Maryland Property Division – Determination, Valuation, Award
Property division usually represents an important aspect of the divorce or annulment process under Maryland family law. During this process, a married couple must split up their marital property amongst themselves.
Under Maryland Code of Family Law Section 8-201, property is considered “marital” if it was acquired during the marriage. Though marital property does not include anything acquired by third-party gift or inheritance. Furthermore, married couples may execute valid agreements to exclude certain things from the definition of marital property.
Returning to the topic at hand, property division typically involves a three-step process in Maryland: (1) Determine what qualifies; (2) Calculate the value; and (3) Divide the property.
- Determine What Qualifies as Marital Property
The determination process for marital property appears under Maryland Code of Family Law Section 8-203. During any proceeding for divorce or annulment, the Maryland courts will determine what qualifies as marital property:
- Upon granting the divorce or annulment; or
- Within 90 days of granting the divorce or annulment, if the court expressly reserves such power; or
- Beyond 90 days of granting the divorce or annulment, if the court reserves such power and extends the timeline as well as the parties consent.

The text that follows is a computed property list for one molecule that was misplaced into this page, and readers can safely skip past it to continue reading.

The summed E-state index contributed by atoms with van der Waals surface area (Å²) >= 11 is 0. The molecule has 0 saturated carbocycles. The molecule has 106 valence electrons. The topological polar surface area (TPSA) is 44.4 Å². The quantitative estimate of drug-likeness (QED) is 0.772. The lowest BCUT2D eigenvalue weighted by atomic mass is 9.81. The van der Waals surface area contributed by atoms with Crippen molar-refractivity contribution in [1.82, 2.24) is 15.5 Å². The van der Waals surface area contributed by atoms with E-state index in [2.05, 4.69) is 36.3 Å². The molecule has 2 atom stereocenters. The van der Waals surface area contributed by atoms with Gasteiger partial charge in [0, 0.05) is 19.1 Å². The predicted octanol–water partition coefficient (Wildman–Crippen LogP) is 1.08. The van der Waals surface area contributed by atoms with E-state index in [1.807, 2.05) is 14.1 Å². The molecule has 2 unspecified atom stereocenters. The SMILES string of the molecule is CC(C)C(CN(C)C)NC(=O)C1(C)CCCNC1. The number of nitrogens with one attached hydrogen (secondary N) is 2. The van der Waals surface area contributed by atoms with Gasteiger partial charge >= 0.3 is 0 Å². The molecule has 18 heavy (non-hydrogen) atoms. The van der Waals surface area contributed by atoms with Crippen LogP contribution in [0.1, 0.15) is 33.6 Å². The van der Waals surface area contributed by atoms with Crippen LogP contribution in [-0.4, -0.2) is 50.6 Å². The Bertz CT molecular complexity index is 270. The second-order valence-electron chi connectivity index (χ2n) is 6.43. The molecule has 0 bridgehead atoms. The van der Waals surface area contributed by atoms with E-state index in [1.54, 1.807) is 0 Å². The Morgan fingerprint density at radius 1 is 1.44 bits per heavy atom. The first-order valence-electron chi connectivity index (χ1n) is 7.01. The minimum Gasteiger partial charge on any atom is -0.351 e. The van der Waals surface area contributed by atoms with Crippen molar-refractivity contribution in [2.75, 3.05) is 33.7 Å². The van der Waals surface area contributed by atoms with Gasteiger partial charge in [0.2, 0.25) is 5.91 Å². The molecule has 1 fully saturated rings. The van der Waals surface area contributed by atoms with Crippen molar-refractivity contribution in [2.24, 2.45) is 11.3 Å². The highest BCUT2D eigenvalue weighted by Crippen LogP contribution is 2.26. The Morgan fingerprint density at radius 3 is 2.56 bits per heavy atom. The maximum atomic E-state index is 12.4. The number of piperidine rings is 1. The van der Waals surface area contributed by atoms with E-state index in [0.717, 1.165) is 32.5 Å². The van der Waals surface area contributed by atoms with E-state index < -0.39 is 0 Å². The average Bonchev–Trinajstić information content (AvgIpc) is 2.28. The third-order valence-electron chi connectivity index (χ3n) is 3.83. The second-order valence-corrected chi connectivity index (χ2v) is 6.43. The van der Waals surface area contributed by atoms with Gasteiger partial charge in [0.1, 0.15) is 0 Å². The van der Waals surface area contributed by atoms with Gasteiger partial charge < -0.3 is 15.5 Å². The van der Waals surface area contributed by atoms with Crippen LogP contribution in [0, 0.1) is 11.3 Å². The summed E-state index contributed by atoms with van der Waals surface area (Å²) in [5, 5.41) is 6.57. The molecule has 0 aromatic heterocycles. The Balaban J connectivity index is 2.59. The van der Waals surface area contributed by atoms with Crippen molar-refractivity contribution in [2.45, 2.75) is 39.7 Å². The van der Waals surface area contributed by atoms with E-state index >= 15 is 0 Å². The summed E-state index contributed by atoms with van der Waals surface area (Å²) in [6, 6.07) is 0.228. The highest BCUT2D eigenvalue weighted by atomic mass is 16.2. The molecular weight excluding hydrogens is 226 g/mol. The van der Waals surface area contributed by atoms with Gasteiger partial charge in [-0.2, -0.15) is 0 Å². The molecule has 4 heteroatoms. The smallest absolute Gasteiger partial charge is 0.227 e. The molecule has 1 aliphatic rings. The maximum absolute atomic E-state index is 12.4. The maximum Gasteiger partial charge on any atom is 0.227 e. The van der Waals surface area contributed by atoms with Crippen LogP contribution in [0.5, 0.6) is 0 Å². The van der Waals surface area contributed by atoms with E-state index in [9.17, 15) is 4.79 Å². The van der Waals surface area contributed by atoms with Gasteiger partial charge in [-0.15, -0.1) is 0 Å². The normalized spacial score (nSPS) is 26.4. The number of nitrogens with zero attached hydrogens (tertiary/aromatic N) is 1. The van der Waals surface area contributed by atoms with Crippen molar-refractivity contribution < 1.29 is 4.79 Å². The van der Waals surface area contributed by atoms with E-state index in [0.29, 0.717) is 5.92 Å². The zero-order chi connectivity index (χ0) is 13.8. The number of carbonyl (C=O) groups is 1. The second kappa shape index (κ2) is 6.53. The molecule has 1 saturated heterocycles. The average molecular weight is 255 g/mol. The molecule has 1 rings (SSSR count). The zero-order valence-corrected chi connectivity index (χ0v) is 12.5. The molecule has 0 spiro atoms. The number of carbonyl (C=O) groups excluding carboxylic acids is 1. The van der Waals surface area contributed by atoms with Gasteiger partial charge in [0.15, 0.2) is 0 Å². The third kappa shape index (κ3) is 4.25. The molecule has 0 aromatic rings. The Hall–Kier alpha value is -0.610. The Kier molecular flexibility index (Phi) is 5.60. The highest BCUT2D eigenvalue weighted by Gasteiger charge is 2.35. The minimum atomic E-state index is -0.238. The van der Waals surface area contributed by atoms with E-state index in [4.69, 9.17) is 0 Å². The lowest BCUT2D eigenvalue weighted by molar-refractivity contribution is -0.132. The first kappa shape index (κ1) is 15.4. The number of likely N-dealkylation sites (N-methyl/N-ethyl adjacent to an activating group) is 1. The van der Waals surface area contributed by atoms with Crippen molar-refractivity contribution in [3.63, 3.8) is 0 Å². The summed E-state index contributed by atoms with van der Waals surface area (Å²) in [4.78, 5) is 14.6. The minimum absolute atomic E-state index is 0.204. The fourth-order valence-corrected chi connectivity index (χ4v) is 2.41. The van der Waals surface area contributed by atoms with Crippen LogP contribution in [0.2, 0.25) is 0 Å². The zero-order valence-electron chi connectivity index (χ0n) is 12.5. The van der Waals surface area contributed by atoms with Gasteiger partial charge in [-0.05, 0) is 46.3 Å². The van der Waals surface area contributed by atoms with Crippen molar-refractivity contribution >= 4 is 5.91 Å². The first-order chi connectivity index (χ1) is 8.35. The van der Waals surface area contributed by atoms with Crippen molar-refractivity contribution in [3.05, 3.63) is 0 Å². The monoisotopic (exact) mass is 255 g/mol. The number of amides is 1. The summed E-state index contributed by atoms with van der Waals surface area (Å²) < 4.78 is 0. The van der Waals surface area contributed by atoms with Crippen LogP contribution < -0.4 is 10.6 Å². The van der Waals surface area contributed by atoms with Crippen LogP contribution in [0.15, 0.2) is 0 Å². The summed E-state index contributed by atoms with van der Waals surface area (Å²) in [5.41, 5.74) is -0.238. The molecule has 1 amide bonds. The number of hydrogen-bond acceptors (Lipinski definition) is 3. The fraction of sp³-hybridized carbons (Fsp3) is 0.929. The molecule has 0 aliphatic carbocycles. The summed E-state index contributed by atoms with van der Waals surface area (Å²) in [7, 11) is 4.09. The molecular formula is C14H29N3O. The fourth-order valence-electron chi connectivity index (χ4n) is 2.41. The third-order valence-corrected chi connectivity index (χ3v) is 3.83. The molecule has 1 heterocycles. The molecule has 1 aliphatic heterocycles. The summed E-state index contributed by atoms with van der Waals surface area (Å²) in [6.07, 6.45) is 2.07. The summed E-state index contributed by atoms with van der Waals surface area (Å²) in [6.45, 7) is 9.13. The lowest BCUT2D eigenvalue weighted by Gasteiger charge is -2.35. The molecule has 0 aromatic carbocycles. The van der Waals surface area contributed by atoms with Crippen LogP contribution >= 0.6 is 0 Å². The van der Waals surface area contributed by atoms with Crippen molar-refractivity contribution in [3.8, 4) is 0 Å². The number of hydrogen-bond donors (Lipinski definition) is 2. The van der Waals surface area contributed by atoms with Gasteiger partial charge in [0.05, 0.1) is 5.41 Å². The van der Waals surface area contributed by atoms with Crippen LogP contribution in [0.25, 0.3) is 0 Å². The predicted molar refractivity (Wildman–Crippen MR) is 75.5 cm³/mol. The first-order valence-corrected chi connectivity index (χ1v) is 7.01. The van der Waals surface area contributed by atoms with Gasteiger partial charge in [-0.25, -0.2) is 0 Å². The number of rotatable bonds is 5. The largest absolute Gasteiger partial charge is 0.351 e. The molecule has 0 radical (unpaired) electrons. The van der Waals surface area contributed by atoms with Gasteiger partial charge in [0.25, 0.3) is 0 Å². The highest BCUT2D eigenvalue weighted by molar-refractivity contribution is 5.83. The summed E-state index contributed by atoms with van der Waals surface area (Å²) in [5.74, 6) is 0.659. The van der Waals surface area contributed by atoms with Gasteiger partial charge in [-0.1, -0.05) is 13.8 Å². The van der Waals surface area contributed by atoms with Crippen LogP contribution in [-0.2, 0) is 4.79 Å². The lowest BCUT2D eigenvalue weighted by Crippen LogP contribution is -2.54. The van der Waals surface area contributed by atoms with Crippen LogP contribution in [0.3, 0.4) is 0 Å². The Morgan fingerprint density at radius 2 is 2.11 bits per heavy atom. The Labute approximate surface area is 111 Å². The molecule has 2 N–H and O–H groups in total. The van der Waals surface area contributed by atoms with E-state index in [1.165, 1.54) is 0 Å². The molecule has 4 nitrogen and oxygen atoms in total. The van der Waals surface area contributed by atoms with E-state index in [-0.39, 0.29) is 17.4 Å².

- Calculate the Value of Marital Property
The valuation process for marital property appears under Maryland Code of Family Law Section 8-204. During any proceeding for divorce or annulment, the Maryland courts will calculate the value of marital property.
Generally speaking, the Maryland courts do not assess the value of any pension or deferred-compensation plan. But if either party objects to a distribution of such benefits — and provides adequate notice — they can present evidence of the appropriate value.
- Dividing the Marital Property
After determining what qualifies as marital property and calculating the value, the Maryland courts may:
- Transfer ownership of an interest in property;
- Grant a monetary award; or
- Engage in both of the actions above.
Before transferring ownership or granting a monetary award, the Maryland courts must consider factors that include but are not limited to the:
- Contributions of each party to the family’s well-being;
- Value of property interests in each party’s possession;
- Economic circumstances of each party;
- Age and physical/mental condition of each party;
- Duration of the marriage;
- Reasons why the marriage ended; and
- Any other factor(s) necessary to reach a fair/equitable resolution.
Do You Need Legal Help?
If you need legal assistance with property division in Maryland, it can be demonstrably useful to contact an accomplished Bel Air property division attorney. The attorneys at Schlaich & Thompson, Chartered have more than 60 years of combined legal experience in family and criminal law, including property division. If you need legal help, contact us today for an initial consultation.